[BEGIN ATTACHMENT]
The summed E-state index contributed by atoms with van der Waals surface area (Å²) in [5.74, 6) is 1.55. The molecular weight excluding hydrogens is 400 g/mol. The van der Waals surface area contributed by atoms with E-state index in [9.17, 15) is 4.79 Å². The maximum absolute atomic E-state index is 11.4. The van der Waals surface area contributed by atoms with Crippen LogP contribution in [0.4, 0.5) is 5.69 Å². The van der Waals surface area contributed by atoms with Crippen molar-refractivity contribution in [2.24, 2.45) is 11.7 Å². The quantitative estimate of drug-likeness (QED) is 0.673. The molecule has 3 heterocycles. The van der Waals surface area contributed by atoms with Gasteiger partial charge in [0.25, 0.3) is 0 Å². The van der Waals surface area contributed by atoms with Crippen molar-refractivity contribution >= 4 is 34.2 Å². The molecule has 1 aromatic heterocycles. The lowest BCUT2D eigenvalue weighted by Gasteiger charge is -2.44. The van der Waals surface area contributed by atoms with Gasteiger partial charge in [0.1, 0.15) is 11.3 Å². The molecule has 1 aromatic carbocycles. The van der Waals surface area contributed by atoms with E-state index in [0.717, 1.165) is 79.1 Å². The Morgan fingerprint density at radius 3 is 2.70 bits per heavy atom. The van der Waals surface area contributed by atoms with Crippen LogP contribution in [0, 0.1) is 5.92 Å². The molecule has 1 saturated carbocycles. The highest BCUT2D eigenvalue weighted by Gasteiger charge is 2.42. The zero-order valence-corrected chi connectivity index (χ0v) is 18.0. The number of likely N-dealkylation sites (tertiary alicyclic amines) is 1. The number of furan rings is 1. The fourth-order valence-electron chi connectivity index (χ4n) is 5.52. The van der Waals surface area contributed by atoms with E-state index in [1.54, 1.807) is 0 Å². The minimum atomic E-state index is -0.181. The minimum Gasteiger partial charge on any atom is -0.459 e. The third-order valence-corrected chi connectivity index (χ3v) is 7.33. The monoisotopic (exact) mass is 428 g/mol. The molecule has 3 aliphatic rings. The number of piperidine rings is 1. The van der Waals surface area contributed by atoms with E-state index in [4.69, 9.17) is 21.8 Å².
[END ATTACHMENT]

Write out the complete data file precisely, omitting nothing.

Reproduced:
The summed E-state index contributed by atoms with van der Waals surface area (Å²) in [5.74, 6) is 1.55. The molecular weight excluding hydrogens is 400 g/mol. The van der Waals surface area contributed by atoms with E-state index in [9.17, 15) is 4.79 Å². The maximum absolute atomic E-state index is 11.4. The van der Waals surface area contributed by atoms with Crippen LogP contribution in [0.4, 0.5) is 5.69 Å². The van der Waals surface area contributed by atoms with Crippen molar-refractivity contribution in [2.24, 2.45) is 11.7 Å². The quantitative estimate of drug-likeness (QED) is 0.673. The molecule has 3 heterocycles. The van der Waals surface area contributed by atoms with Gasteiger partial charge in [0.25, 0.3) is 0 Å². The van der Waals surface area contributed by atoms with Crippen molar-refractivity contribution >= 4 is 34.2 Å². The molecule has 1 aromatic heterocycles. The lowest BCUT2D eigenvalue weighted by Gasteiger charge is -2.44. The van der Waals surface area contributed by atoms with Gasteiger partial charge in [0.1, 0.15) is 11.3 Å². The molecule has 1 aromatic carbocycles. The van der Waals surface area contributed by atoms with E-state index in [0.717, 1.165) is 79.1 Å². The Morgan fingerprint density at radius 3 is 2.70 bits per heavy atom. The van der Waals surface area contributed by atoms with Crippen LogP contribution in [0, 0.1) is 5.92 Å². The molecule has 1 saturated carbocycles. The highest BCUT2D eigenvalue weighted by Gasteiger charge is 2.42. The zero-order valence-corrected chi connectivity index (χ0v) is 18.0. The number of likely N-dealkylation sites (tertiary alicyclic amines) is 1. The number of furan rings is 1. The fourth-order valence-electron chi connectivity index (χ4n) is 5.52. The van der Waals surface area contributed by atoms with E-state index in [1.54, 1.807) is 0 Å². The minimum atomic E-state index is -0.181. The minimum Gasteiger partial charge on any atom is -0.459 e. The third-order valence-corrected chi connectivity index (χ3v) is 7.33. The monoisotopic (exact) mass is 428 g/mol. The molecule has 3 aliphatic rings. The number of piperidine rings is 1. The van der Waals surface area contributed by atoms with E-state index in [4.69, 9.17) is 21.8 Å².